Suding lab in the media

Our very own Erica Spotswood and Liana Nicols are currently featured on the cover of California Agriculture Magazine. Follow the link to check it out:

The dynamic duo is also currently featured in the Sacramento Airport. These photos show them, quadrats in hand, monitoring plant responses to weed threshold treatments installed at the UC Sierra Foothills Research and extension center. If you’re stoping through Sacramento for the Ecological Society of America conference this August, keep an eye out!

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NROC Land Management Web Tool Launches!

Crystal Cove State Park, Laguna Beach, CA

Crystal Cove State Park, Laguna Beach, CA

After three years of collaborative efforts between the Suding laboratory and land management practitioners of The Nature Reserve of Orange County (NROC), a new web-based land management tool is now available to the stakeholders of NROC. One of the first of its kind, this tool gives land managers streamlined access to environmental geospatial data, a historic NROC restoration data base and supportive literature to aid them in planning future restoration actions. With constant involvement of all stakeholders throughout development, we created a dynamic tool relevant to land manager needs that has the ability to evolve as these needs change. The release of the tool has fueled interest in expanding access to this technology both regionally and globally. We are excited to see how the tool will be used in its current format, whether it alleviates restoration limitations faced by land managers and how it will evolve to meet the needs of potential future tool users.

Thank you to all who have supported this work from funding (UDSA) to intellectual participation.

–Post by Dr. Sara Jo Dickens

Congratulations to Yvette Gault

Congratulations to Suding Lab undergraduate member Yvette Gault for receiving a UC Berkeley Education Abroad Program Scholarship this year. Yvette is currently working for the California Environmental Protection Agency in the Department of Pesticide Regulation.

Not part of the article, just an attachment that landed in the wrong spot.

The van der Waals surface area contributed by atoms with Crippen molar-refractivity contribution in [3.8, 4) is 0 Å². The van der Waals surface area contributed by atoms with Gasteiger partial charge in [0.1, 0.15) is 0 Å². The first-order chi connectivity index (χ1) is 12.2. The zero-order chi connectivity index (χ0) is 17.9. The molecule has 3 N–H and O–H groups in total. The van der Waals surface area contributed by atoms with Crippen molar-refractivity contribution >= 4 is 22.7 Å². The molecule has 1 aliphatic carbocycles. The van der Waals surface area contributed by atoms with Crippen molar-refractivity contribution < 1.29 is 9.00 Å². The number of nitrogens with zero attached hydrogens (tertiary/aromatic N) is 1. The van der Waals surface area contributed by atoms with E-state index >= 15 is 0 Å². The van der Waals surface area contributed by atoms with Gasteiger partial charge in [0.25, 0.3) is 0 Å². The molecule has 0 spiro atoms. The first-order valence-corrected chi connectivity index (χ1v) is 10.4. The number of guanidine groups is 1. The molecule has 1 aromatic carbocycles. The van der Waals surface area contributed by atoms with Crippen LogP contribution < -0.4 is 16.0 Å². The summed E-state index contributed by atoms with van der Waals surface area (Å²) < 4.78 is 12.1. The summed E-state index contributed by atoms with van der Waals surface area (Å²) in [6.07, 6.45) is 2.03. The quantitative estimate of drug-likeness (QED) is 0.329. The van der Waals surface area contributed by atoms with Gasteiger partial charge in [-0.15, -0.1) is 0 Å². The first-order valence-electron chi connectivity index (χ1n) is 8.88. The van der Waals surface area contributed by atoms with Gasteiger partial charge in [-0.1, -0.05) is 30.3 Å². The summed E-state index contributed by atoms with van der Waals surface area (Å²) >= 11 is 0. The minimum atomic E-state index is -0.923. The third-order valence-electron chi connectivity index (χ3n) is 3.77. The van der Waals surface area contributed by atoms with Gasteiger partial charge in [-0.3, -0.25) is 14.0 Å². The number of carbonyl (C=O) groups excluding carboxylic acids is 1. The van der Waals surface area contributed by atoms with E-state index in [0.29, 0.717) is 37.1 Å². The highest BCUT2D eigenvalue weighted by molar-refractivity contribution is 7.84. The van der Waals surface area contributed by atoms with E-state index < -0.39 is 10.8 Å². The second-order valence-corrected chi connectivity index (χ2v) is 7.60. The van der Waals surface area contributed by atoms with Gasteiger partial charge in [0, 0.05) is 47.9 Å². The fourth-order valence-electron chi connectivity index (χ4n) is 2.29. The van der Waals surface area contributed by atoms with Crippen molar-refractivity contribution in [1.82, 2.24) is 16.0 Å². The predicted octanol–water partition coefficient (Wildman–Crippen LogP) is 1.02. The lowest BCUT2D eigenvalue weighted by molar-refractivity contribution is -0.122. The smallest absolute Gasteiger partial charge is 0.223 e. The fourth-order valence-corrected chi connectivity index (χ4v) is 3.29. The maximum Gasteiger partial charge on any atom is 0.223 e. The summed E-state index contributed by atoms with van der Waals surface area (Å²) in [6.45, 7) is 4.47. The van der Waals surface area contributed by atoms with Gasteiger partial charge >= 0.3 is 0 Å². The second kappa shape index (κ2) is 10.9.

Suding Lab @ SER 2013

SER 2013

Lauren, Sara Jo, Dylan, Katie & Fernando (left to right) at SER 2013 in Madison, WI

We had a great showing at the SER 2013 World Conference in Madison, WI this past week! We had the opportunity to present on some great work from lab ranging from reference systems in restoration (Lauren),  improving the likelihood of restoration success (Sara Jo), wetland restoration (Dylan), managing for resilience (Katie, Lauren) and tropical forest restoration (Fernando)!

Spring Field Season in Full Swing


The Suding Lab field season is in full swing, with lab members pursuing a range of projects in California’s grasslands and Colorado’s alpine habitats. Recently, the lab and a handfull of colleagues spent a week at the Sierra Foothills Research Extension Center near Marysville, CA to collect data on invasion thresholds, competition in annual species and native grass restoration. Stay tuned for more specific updates from our researchers!


We’re excited to report some great news from the Suding Lab this week!

First, big congratulations to Suding Lab member Loralee Larios who was selected for the National Science Foundation Postdoctoral Research Fellowship in Biology!

Loralee will be using the fellowship to study small mammal granivory and herbivory in relation to grassland plant community assembly. In particular, she will test whether the traits that increase a plant’s susceptibility to granivory and herbivory also influence the outcome of resource competition between plants, and how these interactions shape community composition across resource gradients.


Further congratulations are due to Suding lab member Lauren Hallett, who was selected as one of this year’s recipients of the National Science Foundation Dissertation Improvement Grant!
Lauren was also selected for the Decagon Devices GA Harris Research Instrumentation Fellowship.
This support will be used for Lauren’s investigation of compensatory dynamics in California grassland plant communities.


Last but not least, Suding lab member Dylan Chapple was awarded a National Science Foundation Graduate Research Fellowship.
Dylan will be studying the impacts of landscape and local factors on seed dispersal and plant community structure in tidal marsh communities in the San Francisco Bay.